I was noodling around Amazon a few days ago, and my heart stopped. “After the Ball” the collaboration between the American pianist and composer William Bolcum, and his wife the mezzo soprano Joan Morris is available on CD. It even includes some tracks from their second Nonesuch album “Vaudeville.” I clicked so fast on “Buy Now’ that I got whiplash. 14.99 isn’t chump change in my house, or yours, but go here and buy it. Now.http://www.amazon.com/After-Ball-plus-Highlights-Vaudeville/dp/B000005IY5/ref=sr_1_1?ie=UTF8&s=music&qid=1280367757&sr=1-1 The reason we haven’t ditched our crummy turntable years ago is that I can’t bear to think about being separated from Bolcum and Morris and American music. I think that Nonesuch should be tried for high crimes and misdemeanors for allowing “Wild About Eubie” to slip from their catalogue: Bolcum matches Eubie Blake stride for stride pianistically, and the memory of Morris’s version of ‘Good Night Angeline’ makes the fact that I bought “Wild About Eubie” on cassette tape brands me as FAIL. But, as I said, I’m gonna bug Nonesuch.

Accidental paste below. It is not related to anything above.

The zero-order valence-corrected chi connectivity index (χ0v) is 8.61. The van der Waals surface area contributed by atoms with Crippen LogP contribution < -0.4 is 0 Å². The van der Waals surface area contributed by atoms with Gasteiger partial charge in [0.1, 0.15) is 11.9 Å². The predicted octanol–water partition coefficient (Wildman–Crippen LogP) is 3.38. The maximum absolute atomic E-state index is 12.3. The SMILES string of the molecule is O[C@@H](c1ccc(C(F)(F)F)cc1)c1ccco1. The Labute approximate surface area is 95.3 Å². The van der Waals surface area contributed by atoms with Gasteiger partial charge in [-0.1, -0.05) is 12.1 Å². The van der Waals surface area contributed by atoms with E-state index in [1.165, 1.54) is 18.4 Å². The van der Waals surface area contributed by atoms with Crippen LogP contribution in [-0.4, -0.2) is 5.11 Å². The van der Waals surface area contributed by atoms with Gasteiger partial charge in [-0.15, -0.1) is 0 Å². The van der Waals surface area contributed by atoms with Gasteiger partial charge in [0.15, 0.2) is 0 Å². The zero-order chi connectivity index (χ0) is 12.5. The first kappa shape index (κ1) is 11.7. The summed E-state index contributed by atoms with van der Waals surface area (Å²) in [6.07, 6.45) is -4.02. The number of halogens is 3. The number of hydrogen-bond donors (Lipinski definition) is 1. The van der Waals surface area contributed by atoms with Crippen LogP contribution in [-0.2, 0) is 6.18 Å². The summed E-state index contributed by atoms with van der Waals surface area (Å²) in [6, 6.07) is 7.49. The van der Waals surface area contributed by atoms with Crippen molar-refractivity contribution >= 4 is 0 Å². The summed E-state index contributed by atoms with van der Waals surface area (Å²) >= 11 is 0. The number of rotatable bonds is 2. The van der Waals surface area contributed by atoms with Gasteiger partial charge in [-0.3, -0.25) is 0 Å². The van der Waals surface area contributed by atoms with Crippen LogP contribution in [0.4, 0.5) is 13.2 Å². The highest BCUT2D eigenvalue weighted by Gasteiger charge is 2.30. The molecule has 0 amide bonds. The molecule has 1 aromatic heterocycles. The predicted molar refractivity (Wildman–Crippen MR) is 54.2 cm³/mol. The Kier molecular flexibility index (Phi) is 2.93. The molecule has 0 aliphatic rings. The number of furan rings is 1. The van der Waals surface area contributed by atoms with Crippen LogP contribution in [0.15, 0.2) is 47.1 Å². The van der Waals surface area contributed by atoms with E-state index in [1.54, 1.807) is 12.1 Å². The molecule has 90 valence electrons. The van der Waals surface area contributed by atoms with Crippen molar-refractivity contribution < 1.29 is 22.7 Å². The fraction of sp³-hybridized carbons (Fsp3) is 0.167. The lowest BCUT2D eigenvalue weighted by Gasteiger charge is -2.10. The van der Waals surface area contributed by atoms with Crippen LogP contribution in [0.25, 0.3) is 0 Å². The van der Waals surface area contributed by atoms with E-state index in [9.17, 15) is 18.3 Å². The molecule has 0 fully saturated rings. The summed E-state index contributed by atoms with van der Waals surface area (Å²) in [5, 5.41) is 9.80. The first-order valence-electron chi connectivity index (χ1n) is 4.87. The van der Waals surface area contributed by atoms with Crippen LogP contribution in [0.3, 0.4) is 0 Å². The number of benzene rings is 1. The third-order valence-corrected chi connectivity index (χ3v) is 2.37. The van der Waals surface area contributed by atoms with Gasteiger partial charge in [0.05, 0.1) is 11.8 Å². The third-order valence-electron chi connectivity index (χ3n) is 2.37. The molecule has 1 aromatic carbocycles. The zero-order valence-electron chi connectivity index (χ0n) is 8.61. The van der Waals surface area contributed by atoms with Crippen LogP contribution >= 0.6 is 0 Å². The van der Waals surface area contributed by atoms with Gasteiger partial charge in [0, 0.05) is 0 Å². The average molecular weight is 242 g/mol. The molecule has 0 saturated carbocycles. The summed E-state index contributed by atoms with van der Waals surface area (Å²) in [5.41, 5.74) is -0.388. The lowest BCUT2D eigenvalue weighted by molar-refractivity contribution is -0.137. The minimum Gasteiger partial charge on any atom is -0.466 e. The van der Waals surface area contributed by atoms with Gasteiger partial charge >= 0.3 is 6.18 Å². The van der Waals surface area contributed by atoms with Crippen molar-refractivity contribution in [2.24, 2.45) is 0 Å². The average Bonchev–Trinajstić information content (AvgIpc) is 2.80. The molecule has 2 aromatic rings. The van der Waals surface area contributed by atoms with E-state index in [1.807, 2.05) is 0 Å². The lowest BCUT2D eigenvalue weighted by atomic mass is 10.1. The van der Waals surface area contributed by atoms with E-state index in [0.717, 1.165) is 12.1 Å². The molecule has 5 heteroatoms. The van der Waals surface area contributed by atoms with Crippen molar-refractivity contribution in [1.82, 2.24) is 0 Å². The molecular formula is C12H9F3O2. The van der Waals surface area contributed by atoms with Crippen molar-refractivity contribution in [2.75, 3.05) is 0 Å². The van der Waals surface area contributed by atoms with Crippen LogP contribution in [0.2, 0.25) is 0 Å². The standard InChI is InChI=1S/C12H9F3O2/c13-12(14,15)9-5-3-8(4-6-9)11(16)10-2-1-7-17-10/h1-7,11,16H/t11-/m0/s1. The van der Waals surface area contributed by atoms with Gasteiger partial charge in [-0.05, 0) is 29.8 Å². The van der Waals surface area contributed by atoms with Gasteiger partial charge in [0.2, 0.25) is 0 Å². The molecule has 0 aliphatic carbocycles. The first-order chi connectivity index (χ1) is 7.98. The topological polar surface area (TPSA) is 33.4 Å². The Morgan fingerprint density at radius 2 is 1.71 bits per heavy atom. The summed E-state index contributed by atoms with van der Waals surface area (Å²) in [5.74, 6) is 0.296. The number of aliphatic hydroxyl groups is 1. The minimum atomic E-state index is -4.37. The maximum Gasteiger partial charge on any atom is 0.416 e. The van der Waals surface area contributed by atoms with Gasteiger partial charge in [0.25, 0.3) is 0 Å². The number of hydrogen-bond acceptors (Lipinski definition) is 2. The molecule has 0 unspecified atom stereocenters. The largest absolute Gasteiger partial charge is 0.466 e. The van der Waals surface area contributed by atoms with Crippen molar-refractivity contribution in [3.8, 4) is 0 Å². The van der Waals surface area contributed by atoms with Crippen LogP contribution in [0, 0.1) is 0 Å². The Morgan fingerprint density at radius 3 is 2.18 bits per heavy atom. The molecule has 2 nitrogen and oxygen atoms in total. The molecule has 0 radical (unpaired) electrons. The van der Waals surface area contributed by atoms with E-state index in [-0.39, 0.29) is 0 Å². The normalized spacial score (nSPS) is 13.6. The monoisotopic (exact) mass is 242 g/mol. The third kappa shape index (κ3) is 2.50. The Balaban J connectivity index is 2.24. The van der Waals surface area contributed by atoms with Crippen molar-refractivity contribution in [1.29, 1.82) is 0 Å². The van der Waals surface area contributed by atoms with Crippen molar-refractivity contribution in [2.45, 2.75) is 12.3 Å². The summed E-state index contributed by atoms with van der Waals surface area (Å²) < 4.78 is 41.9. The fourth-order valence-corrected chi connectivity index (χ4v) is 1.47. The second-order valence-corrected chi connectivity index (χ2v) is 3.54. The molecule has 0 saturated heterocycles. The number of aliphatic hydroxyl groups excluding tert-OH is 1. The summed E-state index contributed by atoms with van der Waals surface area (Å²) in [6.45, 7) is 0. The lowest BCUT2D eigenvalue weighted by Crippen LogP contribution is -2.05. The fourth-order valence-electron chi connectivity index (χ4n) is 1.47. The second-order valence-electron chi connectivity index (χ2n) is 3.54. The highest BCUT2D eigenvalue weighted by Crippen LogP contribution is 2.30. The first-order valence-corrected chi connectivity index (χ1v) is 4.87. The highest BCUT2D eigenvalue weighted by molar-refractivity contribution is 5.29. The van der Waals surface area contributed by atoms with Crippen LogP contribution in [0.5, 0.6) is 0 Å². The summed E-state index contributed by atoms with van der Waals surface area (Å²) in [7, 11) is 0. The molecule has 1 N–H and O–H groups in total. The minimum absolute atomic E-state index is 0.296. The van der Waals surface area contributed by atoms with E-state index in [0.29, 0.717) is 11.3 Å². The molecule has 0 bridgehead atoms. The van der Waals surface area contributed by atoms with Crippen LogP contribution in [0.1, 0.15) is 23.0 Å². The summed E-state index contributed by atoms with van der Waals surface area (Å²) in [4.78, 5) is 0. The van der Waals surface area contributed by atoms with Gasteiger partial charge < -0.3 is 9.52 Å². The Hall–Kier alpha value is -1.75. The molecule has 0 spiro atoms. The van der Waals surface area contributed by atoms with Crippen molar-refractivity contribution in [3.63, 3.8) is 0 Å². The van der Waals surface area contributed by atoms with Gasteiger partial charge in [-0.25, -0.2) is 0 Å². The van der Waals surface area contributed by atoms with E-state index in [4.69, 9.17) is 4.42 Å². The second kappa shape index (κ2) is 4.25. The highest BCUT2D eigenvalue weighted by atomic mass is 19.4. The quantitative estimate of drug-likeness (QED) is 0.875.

They’ve done Kern, Rogers and Hart, Irving Berlin — the whole songbook, but better than anyone. But let me return to “After the Ball”
It’s a four generation favorite. We took the album as a gift to Ottawa in the late 70s, while my parents were in Paris and my grandmothers were babysitting my sisters. When we staggered in the door after ten hours of a miserable drive we beheld two tiny ladies, literally wringing their hands and flinging themselves on our breasts. My sister Megan had been acting up in a bad way, and they were beside themselves. The cure: spinning ‘After the Ball.” Lor lummee, these were the songs of their youth and they sang along to “She’s Only a Bird in a Gilded Cage” and “Waltz Me Around Again Willie” as I might to “Big Yellow Taxi.”
My parents arrived the next day , were entranced by “After the Ball” and bought every single output of Bolcum and Morris.
My daughter was entranced too. Her paternal grandfather was astounded that she Knew the introduction to “Shine on Harvest Moon.”
So that’s four generations who love this music. Bolcum somehow combines stride piano and Brahms in his accompanying. I wept when I heard “On the Banks of the Wabash” thirty years ago. I wept last night.